In addition, facility leaders, by making a conscious effort to greet staff members and visitors whom they chance to meet in the hallways, demonstrate the way that people associated with St. Francis should value each other. Leaders also report paying attention to their nonverbal behaviors, thereby demonstrating their realization that subtle reactions can make a situation either better or worse—and taking responsibility for those reactions. Indeed, one leader reported that his effort to greet those he meets in the hallway has improved his interactions with people whom he perceived previously as distant. Finally, St. Francis has established new ways to honor those staff members who "go beyond self" (as we put it) in being of service to another; and these new honors have taken root. Our rehabilitation department, for instance, created a quarterly "Stretch Your Neck" award. The most recent recipient of the award picks the next recipient, a process that enables one person to extend himself or herself toward another while positively acknowledging altruistic actions in service to the facility. People report taking much pleasure in this award process because it adds a bit of warmth to the department and validates its members' efforts to share that warmth with each other.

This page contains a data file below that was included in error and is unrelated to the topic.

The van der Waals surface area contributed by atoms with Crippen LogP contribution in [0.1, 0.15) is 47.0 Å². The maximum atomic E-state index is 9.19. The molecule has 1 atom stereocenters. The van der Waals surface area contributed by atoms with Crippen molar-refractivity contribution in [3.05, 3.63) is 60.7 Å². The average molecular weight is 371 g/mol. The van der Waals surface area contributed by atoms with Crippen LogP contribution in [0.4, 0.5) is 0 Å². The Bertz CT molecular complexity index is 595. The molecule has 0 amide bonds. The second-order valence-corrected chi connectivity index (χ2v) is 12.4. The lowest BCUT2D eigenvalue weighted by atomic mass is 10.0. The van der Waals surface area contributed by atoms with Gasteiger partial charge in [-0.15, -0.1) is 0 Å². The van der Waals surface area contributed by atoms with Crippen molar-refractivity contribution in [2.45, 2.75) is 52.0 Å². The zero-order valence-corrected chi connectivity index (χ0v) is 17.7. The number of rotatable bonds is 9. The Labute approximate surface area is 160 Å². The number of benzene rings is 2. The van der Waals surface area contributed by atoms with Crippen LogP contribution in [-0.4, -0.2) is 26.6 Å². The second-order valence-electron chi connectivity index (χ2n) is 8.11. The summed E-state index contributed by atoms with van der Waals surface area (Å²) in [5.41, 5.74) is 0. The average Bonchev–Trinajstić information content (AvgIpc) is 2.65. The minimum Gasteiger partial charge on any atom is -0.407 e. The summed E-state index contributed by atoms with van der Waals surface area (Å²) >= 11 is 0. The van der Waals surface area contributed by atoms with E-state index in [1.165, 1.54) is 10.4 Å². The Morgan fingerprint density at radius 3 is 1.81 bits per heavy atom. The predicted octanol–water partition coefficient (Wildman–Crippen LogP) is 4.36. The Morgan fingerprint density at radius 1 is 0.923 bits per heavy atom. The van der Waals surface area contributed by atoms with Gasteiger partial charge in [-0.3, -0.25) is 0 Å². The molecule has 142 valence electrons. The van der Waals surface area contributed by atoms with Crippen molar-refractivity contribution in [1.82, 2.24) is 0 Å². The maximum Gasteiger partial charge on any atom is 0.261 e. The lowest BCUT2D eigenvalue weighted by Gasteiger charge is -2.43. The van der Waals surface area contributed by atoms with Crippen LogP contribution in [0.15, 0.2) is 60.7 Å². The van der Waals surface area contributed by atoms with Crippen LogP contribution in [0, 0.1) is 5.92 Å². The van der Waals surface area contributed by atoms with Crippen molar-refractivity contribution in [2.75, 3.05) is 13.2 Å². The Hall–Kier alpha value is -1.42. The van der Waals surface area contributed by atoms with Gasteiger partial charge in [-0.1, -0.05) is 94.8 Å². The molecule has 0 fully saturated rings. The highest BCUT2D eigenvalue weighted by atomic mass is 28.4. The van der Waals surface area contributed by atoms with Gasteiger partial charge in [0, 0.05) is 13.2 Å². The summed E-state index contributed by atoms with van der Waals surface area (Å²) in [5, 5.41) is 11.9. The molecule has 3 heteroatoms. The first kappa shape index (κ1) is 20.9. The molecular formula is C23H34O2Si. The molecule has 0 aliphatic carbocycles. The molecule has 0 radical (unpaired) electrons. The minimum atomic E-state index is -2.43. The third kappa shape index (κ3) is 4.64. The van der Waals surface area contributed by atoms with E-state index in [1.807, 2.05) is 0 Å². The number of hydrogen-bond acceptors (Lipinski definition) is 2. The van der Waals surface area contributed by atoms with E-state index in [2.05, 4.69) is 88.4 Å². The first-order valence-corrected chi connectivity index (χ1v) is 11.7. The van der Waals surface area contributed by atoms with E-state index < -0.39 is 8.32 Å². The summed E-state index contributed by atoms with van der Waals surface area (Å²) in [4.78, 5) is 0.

Carrying the Mission Forward
When all this started three years ago, we who were involved in it thought we were going to create a new business model for carrying on St. Francis's necessary tasks. In effect, we allowed our perception of the institutional realities of the modern world to shape us. By contrast, our CEO (who also happens to be a woman religious) suggested we find a way to foster a culture in which God may be found. She encouraged us to shape the institution through our own belief in the common good. This process revealed something remarkable. Without at first fully appreciating its implications, we initiated a process of listening to ourselves and to each other in a context grounded in the scriptural concept of stewardship. From that concept we made operational four principles:

  • Honoring reflection
  • Valuing others
  • Extending ourselves beyond self-interest
  • Embracing ownership of and responsibility for addressing the problems each of us could see

In doing that, we have created a work culture devoted to carrying forward the spiritual values that informed our founders' mission.

The author would like to thank Chuck Jones, PhD, and Leigh Hagan, PhD, for their helpful comments.


  1. J. P. Dolan, "The Church and America," Health Progress, July- August 2002, p. 41.
  2. H. Gardner, M. Csikszentmihalyi, and W. Damon, Good Work: When Excellence and Ethics Meet, Basic Books, New York City, 2001.
  3. J. M. Watkins and B. J. Mohr, Appreciative Inquiry: Change at the Speed of Imagination, Jossey-Bass/Pfeiffer, San Francisco, 2001.

Scriptural Elements of Stewardship

Scriptural Elements   Stewardship Principle
Time 1. Honoring reflection by encouraging a culture in which one takes time to set a spiritual context for business discussions and decisions